Melt butter in heavy large pot over medium heat. Add leek and garlic; sauté until tender but not brown, about 4 minutes. Add potatoes and carrots; sauté 5 minutes longer. Add chicken broth and corn; simmer uncovered until vegetables are tender, about 20 minutes. Add chrese and cream cheese and incorporate. Remove from heat. Let cool then store in freezer bag. Freeze.
To use, thaw in fridge. Add contents and 3/4 cup milk to pot. Bring to a simmer. Serve hot with additional cheese on top.
White Chicken Chili
1 lb boneless skinless chicken breasts, diced into 1/2-inch pieces
1 small yellow onion, diced
1 tbsp olive oil
2 cloves garlic, finely minced
2 (14.5 oz) cans chicken broth
1 (4 oz) can diced green chilies
1 1/2 tsp cumin
3/4 tsp paprika
1/2 tsp dried oregano
1/4 tsp cayenne pepper
salt and freshly ground black pepper, to taste
1 1/4 cup fresh corn (frozen or canned works too)
2 (15 oz) cans cannellini beans, drained and rinsed
chopped fresh cilantro, for serving
shredded Monterrey Jack cheese, for serving
Heat olive oil over medium-high heat. Once oil is hot add chicken and diced onion and saute until chicken is no longer pink, about 6 minutes. Add garlic and saute 30 seconds longer. Add chicken broth, green chilies, cumin, paprika, oregano, cayenne pepper and season with salt and pepper to taste. Bring mixture just to a boil then reduce heat and simmer 15 minutes.
Stir in corn, and 1 can of Cannellini beans, then process 3/4 of the remaining beans along with 1/4 cup broth from the soup in a food processor until pureed, add bean mixture to soup along with remaining 1/4 can of beans (you can skip the pureeing step and just add the beans directly to soup, the soup just won’t be quite as creamy or you can cook slower and longer for a slight creaminess). Simmer about 15 minutes longer. Serve with Monterrey Jack cheese, sour cream, squeeze ofline, chopped cilantro and tortilla chips or corn bread.
To freeze, add all ingredients uncooked into a air tight freezer bag. When ready to cook place thawed or frozen ingredients into crock pot and cook on low until chicken is cooked throughout. Can also be thawed and cooked in pot on medium high unroll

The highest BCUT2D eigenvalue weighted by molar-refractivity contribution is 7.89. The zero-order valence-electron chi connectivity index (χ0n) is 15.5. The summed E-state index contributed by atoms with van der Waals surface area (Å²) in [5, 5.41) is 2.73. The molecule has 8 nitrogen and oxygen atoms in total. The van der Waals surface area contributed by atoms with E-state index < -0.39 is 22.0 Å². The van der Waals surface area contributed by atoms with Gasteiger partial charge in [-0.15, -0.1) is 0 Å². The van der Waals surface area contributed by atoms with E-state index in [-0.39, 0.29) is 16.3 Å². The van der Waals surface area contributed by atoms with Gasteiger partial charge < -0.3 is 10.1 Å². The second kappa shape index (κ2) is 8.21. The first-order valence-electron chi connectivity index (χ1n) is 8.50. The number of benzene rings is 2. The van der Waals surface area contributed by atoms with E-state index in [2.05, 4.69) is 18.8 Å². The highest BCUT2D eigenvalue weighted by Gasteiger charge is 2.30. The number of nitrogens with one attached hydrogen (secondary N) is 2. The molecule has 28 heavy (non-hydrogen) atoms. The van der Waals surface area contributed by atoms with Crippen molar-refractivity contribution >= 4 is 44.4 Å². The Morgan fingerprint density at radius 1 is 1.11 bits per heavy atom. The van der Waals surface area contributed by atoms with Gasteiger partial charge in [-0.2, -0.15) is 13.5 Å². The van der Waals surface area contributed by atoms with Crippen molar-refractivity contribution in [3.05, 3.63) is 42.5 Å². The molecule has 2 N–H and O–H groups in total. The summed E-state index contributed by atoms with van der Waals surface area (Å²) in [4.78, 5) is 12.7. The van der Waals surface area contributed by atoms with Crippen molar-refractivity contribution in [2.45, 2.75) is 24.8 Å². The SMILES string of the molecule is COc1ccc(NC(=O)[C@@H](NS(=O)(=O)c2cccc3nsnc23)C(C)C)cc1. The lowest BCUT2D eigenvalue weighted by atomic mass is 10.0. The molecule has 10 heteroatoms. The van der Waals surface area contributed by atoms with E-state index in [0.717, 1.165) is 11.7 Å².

Chicken is cooked throughout.
Chicken Pot pie
2 cups diced peeled potatoes
1-3/4 cups sliced carrots
1 cup butter, cubed
2/3 cup chopped onion
1 cup all-purpose flour
1-3/4 teaspoons salt
1 teaspoon granulated garlic
1 teaspoon paprika
3/4 teaspoon pepper
3 cups chicken broth
1-1/2 cups milk
4 cups cubed cooked chicken
1 cup frozen peas
1 cup frozen corn
2 packages (14.1 ounces each) refrigerated pie pastry or home made pastry
Preheat oven to 425°. Place potatoes and carrots in a large saucepan; add water to cover. Bring to a boil. Reduce heat; cook, covered, 8-10 minutes or until vegetables are crisp-tender; drain.
In a large skillet, heat butter over medium-high heat. Add onion; cook and stir until tender. Stir in flour and seasonings until blended. Gradually stir in broth and milk. Bring to a boil, stirring constantly; cook and stir 2 minutes or until thickened. Stir in chicken, peas, corn and potato mixture; remove from heat.
Unroll a pastry sheet into each of two 9-in. pie plates; trim even with rims. Add chicken mixture. Unroll remaining pastry; place over filling. Trim, seal and flute edges. Cut slits in tops.
Bake 35-40 minutes or until crust is lightly browned. Let stand 15 minutes before cutting. Yield: 2 potpies
To Freeze: Cover and freeze unbaked pies. To use, remove from freezer 30 minutes before baking (do not thaw). Preheat oven to 425°. Place pies on baking sheets; cover edges loosely with foil. Bake 30 minutes. Reduce oven setting to 350°; bake 70-80 minutes longer or until crust is golden brown and a thermometer inserted in center reads 165°.
About the author
Amanda is a SAHM who spends her days surrounded by her two beautiful children and beard-loving husband. Amanda has too many passions and spends any of her free time by creating/designing for her business, in the kitchen, or dreaming up ways her family can be a Florida version of Mountain men. Most importantly, Amanda seeks to bring all she does back to the glory of God.